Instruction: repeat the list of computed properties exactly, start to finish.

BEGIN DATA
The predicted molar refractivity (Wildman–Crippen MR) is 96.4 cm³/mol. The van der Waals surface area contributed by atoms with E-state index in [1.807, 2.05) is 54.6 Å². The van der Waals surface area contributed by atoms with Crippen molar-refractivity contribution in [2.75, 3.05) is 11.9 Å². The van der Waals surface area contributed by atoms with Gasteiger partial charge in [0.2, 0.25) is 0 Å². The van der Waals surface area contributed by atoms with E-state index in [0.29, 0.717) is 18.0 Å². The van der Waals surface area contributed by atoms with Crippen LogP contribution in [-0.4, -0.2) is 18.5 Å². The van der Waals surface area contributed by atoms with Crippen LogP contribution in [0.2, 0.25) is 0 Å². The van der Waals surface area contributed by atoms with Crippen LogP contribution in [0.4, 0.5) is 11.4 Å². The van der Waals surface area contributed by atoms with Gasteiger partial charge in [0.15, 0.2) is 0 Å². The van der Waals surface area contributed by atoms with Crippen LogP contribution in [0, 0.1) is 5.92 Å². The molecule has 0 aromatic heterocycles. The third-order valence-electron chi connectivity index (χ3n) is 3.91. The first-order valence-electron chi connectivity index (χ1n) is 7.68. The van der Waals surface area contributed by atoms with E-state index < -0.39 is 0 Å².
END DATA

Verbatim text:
The predicted molar refractivity (Wildman–Crippen MR) is 96.4 cm³/mol. The van der Waals surface area contributed by atoms with E-state index in [1.807, 2.05) is 54.6 Å². The van der Waals surface area contributed by atoms with Crippen molar-refractivity contribution in [2.75, 3.05) is 11.9 Å². The van der Waals surface area contributed by atoms with Gasteiger partial charge in [0.2, 0.25) is 0 Å². The van der Waals surface area contributed by atoms with E-state index in [0.29, 0.717) is 18.0 Å². The van der Waals surface area contributed by atoms with Crippen LogP contribution in [-0.4, -0.2) is 18.5 Å². The van der Waals surface area contributed by atoms with Crippen LogP contribution in [0.2, 0.25) is 0 Å². The van der Waals surface area contributed by atoms with Crippen LogP contribution in [0.4, 0.5) is 11.4 Å². The van der Waals surface area contributed by atoms with Gasteiger partial charge in [0.15, 0.2) is 0 Å². The van der Waals surface area contributed by atoms with Crippen LogP contribution in [0, 0.1) is 5.92 Å². The molecule has 0 aromatic heterocycles. The third-order valence-electron chi connectivity index (χ3n) is 3.91. The first-order valence-electron chi connectivity index (χ1n) is 7.68. The van der Waals surface area contributed by atoms with E-state index < -0.39 is 0 Å².